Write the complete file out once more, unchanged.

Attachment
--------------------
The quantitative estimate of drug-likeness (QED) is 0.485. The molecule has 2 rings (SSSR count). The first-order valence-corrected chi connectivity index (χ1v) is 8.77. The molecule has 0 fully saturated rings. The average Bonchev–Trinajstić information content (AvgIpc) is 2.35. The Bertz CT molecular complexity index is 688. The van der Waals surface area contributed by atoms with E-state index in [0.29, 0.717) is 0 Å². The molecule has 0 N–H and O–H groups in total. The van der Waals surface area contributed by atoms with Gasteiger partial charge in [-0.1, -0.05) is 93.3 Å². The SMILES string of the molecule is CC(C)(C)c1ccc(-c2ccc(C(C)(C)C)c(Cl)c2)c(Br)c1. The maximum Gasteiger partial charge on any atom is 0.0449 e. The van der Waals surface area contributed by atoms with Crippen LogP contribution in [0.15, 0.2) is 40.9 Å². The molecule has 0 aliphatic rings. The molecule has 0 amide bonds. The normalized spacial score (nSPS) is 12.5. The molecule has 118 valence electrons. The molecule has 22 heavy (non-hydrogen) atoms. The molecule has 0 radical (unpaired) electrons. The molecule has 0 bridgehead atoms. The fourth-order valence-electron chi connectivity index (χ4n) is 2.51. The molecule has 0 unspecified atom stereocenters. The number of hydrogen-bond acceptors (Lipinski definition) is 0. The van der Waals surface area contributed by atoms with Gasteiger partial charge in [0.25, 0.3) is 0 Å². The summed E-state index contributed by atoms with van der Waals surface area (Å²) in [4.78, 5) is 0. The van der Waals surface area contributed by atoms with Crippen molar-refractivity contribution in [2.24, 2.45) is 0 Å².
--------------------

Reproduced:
The quantitative estimate of drug-likeness (QED) is 0.485. The molecule has 2 rings (SSSR count). The first-order valence-corrected chi connectivity index (χ1v) is 8.77. The molecule has 0 fully saturated rings. The average Bonchev–Trinajstić information content (AvgIpc) is 2.35. The Bertz CT molecular complexity index is 688. The van der Waals surface area contributed by atoms with E-state index in [0.29, 0.717) is 0 Å². The molecule has 0 N–H and O–H groups in total. The van der Waals surface area contributed by atoms with Gasteiger partial charge in [-0.1, -0.05) is 93.3 Å². The SMILES string of the molecule is CC(C)(C)c1ccc(-c2ccc(C(C)(C)C)c(Cl)c2)c(Br)c1. The maximum Gasteiger partial charge on any atom is 0.0449 e. The van der Waals surface area contributed by atoms with Crippen LogP contribution in [0.15, 0.2) is 40.9 Å². The molecule has 0 aliphatic rings. The molecule has 0 amide bonds. The normalized spacial score (nSPS) is 12.5. The molecule has 118 valence electrons. The molecule has 22 heavy (non-hydrogen) atoms. The molecule has 0 radical (unpaired) electrons. The molecule has 0 bridgehead atoms. The fourth-order valence-electron chi connectivity index (χ4n) is 2.51. The molecule has 0 unspecified atom stereocenters. The number of hydrogen-bond acceptors (Lipinski definition) is 0. The van der Waals surface area contributed by atoms with Gasteiger partial charge in [0.25, 0.3) is 0 Å². The summed E-state index contributed by atoms with van der Waals surface area (Å²) in [4.78, 5) is 0. The van der Waals surface area contributed by atoms with Crippen molar-refractivity contribution in [2.24, 2.45) is 0 Å².